Nowadays solar concentration platforms are designed to produce several thermal MW and generally for
electricity generation in desert places. STS-Med project demonstrated the possible application of solar
concentrating technologies within integrated multi-generative plants at small/middle scale in built
environment either on the ground (Egypt and Italy) either on roofs (Jordan and Cyprus). Production of heat
to directly drive absorption chillers through thermal energy storage permits to avoid the stage of
transformation to electricity. The residual heat can be used for electricity production with the help of ORCs.
Thus, the co-generation of heat and electricity reduces the global balance of the energy consumption of
buildings and not only the electric part. The thermal storage permits to shift the production at peak load with
good flexibility. In the plant built in Sicily an innovative thermal energy storage system based on the use of
molten salts and specifically tailored for small scale concentrating solar applications has been integrated. The
main limitation to downscale solar cooling is the lack of commercial small scale absorption chillers and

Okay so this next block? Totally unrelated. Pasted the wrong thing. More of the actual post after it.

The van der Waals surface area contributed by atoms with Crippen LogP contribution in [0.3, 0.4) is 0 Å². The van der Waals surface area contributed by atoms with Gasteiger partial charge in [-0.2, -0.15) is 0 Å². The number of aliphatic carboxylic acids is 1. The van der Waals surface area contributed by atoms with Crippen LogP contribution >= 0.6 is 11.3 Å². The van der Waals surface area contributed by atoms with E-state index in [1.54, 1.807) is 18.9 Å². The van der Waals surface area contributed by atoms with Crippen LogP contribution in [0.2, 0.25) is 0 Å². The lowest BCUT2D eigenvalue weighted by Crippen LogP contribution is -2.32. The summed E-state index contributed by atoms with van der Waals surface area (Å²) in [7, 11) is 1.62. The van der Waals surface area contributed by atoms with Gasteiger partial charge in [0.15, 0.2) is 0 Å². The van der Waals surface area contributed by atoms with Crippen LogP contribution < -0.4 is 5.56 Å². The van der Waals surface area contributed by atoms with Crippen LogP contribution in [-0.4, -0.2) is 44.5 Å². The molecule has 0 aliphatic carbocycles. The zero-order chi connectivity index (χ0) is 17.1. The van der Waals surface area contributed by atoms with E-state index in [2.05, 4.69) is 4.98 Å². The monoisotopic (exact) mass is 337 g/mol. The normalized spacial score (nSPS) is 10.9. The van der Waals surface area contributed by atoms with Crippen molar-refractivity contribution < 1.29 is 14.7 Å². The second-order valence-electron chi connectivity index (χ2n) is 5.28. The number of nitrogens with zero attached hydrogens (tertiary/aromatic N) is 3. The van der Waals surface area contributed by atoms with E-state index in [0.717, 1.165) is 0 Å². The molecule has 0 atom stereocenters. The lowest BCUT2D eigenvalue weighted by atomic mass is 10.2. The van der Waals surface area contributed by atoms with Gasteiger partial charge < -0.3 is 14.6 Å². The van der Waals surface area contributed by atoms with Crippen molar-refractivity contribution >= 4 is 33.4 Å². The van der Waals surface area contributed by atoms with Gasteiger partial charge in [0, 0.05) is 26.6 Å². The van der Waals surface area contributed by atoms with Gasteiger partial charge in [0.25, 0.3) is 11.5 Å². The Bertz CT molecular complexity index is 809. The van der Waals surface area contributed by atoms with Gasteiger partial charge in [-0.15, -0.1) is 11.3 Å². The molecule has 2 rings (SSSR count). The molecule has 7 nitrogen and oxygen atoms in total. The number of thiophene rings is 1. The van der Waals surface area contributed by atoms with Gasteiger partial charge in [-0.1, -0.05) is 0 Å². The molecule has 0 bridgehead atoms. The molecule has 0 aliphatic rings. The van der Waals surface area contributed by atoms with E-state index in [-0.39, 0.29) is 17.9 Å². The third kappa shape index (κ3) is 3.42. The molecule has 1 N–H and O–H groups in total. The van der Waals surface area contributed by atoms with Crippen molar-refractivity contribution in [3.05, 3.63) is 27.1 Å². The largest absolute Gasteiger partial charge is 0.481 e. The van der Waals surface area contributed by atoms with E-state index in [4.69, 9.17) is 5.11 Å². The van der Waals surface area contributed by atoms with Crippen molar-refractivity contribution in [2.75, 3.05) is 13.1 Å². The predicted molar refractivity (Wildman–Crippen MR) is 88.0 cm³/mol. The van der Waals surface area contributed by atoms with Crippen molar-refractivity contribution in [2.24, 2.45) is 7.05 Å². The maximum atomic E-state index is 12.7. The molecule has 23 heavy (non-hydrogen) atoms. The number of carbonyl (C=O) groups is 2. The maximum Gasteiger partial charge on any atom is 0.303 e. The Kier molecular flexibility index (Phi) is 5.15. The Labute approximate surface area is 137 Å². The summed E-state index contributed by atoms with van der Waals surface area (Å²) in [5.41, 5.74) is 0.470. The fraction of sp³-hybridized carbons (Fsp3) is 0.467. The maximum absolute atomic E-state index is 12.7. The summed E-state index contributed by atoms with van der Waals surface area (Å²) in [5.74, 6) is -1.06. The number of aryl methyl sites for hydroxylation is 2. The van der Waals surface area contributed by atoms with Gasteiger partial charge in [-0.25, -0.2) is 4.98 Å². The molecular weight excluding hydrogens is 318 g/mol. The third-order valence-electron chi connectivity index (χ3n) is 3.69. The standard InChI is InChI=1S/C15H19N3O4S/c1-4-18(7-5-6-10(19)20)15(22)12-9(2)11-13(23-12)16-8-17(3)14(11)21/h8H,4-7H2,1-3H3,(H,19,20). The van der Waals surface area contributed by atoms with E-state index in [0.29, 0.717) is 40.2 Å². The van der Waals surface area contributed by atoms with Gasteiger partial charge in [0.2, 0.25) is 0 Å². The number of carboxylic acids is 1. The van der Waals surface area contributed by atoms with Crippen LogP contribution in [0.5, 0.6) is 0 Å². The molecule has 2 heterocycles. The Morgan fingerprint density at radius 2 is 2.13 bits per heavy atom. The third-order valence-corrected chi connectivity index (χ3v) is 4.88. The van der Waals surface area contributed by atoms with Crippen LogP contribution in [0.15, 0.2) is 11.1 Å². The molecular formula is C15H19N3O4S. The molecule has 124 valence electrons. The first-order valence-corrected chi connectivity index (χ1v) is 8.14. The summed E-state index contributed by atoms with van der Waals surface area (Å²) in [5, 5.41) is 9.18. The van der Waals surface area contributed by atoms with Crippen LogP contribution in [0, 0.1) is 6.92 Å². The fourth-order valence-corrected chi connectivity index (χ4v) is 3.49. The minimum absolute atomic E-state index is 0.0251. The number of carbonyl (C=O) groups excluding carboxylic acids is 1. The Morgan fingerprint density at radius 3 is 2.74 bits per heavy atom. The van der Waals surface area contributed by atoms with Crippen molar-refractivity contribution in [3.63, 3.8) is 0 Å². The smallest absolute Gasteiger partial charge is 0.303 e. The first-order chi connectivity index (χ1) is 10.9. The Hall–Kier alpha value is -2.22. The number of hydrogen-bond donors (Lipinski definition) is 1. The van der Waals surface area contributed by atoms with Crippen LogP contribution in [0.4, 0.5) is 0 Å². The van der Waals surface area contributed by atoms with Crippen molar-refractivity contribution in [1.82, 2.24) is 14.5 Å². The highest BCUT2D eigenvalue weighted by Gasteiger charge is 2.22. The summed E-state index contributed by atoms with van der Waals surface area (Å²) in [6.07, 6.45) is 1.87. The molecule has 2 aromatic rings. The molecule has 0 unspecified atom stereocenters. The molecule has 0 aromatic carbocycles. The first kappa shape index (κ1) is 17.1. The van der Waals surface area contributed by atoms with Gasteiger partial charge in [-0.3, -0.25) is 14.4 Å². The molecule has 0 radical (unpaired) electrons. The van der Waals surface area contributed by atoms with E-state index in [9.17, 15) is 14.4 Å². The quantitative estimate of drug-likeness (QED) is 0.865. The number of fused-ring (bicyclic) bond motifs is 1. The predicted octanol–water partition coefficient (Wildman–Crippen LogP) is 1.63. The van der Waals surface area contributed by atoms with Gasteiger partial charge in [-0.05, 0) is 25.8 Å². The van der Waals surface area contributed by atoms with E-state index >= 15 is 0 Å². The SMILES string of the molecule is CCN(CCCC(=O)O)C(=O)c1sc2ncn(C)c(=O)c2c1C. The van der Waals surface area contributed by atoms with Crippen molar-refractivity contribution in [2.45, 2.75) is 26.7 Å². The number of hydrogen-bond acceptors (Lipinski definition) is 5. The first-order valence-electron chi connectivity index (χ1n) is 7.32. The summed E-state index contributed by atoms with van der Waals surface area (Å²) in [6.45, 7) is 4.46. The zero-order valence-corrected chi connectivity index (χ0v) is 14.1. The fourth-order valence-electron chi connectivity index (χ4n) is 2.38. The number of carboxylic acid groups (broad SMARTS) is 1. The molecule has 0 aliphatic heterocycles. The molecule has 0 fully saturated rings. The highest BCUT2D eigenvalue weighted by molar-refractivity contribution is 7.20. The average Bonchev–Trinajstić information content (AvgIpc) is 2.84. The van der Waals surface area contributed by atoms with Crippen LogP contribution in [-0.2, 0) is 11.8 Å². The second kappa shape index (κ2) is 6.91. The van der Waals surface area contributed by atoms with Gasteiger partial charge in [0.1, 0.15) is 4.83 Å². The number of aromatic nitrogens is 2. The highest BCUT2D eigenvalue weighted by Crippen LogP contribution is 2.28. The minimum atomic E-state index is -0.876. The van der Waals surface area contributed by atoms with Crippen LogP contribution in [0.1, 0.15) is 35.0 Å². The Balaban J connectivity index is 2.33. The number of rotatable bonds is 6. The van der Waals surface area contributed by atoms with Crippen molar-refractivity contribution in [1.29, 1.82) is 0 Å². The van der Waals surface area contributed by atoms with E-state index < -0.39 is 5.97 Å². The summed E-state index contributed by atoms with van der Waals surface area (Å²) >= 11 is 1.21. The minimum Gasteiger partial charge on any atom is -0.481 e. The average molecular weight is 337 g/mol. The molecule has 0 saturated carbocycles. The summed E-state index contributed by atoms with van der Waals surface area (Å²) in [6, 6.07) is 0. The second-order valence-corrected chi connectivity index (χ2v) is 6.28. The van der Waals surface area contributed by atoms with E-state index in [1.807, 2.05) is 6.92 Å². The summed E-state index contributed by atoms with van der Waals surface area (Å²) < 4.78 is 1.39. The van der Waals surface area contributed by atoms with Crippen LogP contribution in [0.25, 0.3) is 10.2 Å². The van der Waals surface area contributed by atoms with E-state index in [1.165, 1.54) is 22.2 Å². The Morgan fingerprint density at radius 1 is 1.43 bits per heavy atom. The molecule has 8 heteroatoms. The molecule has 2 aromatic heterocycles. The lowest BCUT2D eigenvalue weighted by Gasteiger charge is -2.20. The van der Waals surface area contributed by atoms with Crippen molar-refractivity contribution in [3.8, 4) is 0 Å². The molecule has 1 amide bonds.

ORCs. At the same time COP of absorption chiller, even with double-effect, is still poor if compared to
electric heat-pumps. Efficiency of small ORC turbine is also poor and their application at the project scale
(5-10 kW) can be considered as demonstrative of larger (50-100kW) applications. In this scope, the 4 plants
have been conceived as living labs, introducing the technology mix into different real-life environments
acting as showcases for the respective local communities. Comparative studies of design options and
subsystems will permit to identify the best strategies for the overall optimization of both efficiency and cost;
at the same time the local academic and technical communities will have a joint and open access to the demo
facilities as platforms for future collaborations and developments.
The Small Scale Thermal Solar District Units for Mediterranean Communities (STS-MED) project was
financed by CrossBorder Cooperation initiative funded by the European Neighbourhood and Partnership
Instrument (ENPI). In its scope, the project aimed to raise 4 pilot solar plants for air-conditioning and
electricity generation in four different locations: Cyprus, Jordan, Egypt and Sicily. We would like to thank
the European Neighbourhood and Partnership Instrument, as well as the 14 partners in the project (Consorzio
ARCA, ENEA, Sicilian Region, CEEI, CEA, IASA, Egyptian new and Renewable energy ministry, ASRT,
Elsewedy Electric, Jordanian Ministry of Energy and Mineral Resources, ALBUN, Millenium Energy
Industries, Cyprus Chamber of Commerce and Industry and CyI).